Freshman CAMP Students:
Administrative Assistant,Partnership for Early Access for Kids (P.E.A.K)
During the interview, we as “Latinas” found a lot of things in common with Erika Alatorre. She is a student counselor at P.E.A.K (Partnership for Early Access for Kids). She attended college because she wanted a better life for her children, and she did not want to face the same struggles confronted by her parents. We found that we are in college for the same reasons. We understand that a higher education that will open many doors for us. Another thing that we found in common was our family background. We come from Spanish speaking families who have worked in agriculture most of their lives. Ms. Alatorre stated that she was the first one in her family to attend college. Our lives are similar in that we are the first generation in our families to attend college. Additionally, we gained a lot of freedom and became more responsible when we came to college because we have to live by ourselves and make our own decisions in order to succeed. Lastly, Ms. Alatorre was also a C.A.M.P. student. Similarly, she also benefited by the program the same way we have because we received a lot of assistance to help us remain in college.
I believe, that by having a documentary on Latinas with a migrant background more females will be encouraged to go to college and show that the percentage of Latinas that are going to college is increasing. These documentaries make a positive contribution on Latinas who are in high school. During, high school is when Latinas decide what they are going to do with their lives. This information can inform them that anybody can obtain a college degree no matter one’s background or ethnicity. It would help them realize that if other Latinas can succeed in life, they can do it too. It will show that education is for everyone and not just for males. These interviews can prove to parents that the idea of females staying at home and taking care of the household is not the only choice and that Latinas now have the opportunity to obtain a higher education. I strongly suggest that there should also be interviews about Latino men who have attended college and earned degrees because the percentage of Latino men who attend college is decreasing. This may be because there are more Latino men who join the military or go to jail than the ones who go to college. Interviewing alumni Latino men can encourage Latinos to go to college and break the stereotype that Latinos just cause problems in society by joining gangs, or that Latinos only work in the low paying jobs. Latinas should begin to think about breaking this stereo type by paring the way.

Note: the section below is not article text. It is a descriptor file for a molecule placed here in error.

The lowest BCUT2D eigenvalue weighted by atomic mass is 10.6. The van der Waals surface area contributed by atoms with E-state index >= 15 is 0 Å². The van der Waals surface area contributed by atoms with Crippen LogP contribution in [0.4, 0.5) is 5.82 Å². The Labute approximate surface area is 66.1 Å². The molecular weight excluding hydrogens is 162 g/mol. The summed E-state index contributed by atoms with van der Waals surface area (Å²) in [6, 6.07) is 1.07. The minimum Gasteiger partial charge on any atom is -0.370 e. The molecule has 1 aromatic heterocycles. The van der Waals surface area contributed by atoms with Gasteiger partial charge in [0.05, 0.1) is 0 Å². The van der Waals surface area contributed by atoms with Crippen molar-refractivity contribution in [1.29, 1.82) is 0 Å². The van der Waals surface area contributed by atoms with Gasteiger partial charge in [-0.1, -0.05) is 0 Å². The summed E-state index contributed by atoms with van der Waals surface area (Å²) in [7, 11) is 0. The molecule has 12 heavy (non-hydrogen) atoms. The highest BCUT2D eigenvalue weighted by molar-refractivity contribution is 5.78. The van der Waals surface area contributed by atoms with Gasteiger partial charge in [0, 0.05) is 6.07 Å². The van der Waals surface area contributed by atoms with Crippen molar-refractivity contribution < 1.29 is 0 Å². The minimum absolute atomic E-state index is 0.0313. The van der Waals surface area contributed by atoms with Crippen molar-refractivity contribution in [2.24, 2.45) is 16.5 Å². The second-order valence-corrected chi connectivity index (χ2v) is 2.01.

I learned a lot from this interview. There are a lot of sacrifices that a person has to make when they decide to attend college and achieve their dreams, such as leaving the family, facing discrimination and sometimes language obstacles. Latinas are not as prepared like wealthy, privileged people that leave their families and attend college. It is more of a struggle for Latinas, especially migrant students, to leave our homes and live by ourselves. I understand that Latinas face discrimination. There are people who believe that Latinas are not supposed to succeed in life and that Latinas should be segregated from the educated class by only working in the agriculture and other jobs with low salaries. I learned something very special from this experience. I learned that although Latinas are not the most accepted when it comes to succeeding in life, we are very unique. Our families enrich us with important values that we carry with us every day in our lives. One of them is our values such as dignity, honor, respect, and most importantly the will to fight for our desires. We may not be the most privileged to succeed, but we certainly have what it takes to reach our goals. It is up to us to decide whether we will sit back and let society decide who we are, or stand up, create our own path, and make our own decisions.
The views and opinions expressed in this article are solely those of the authors and do not necessarily reflect the opinions, official policy, or position of KVIE.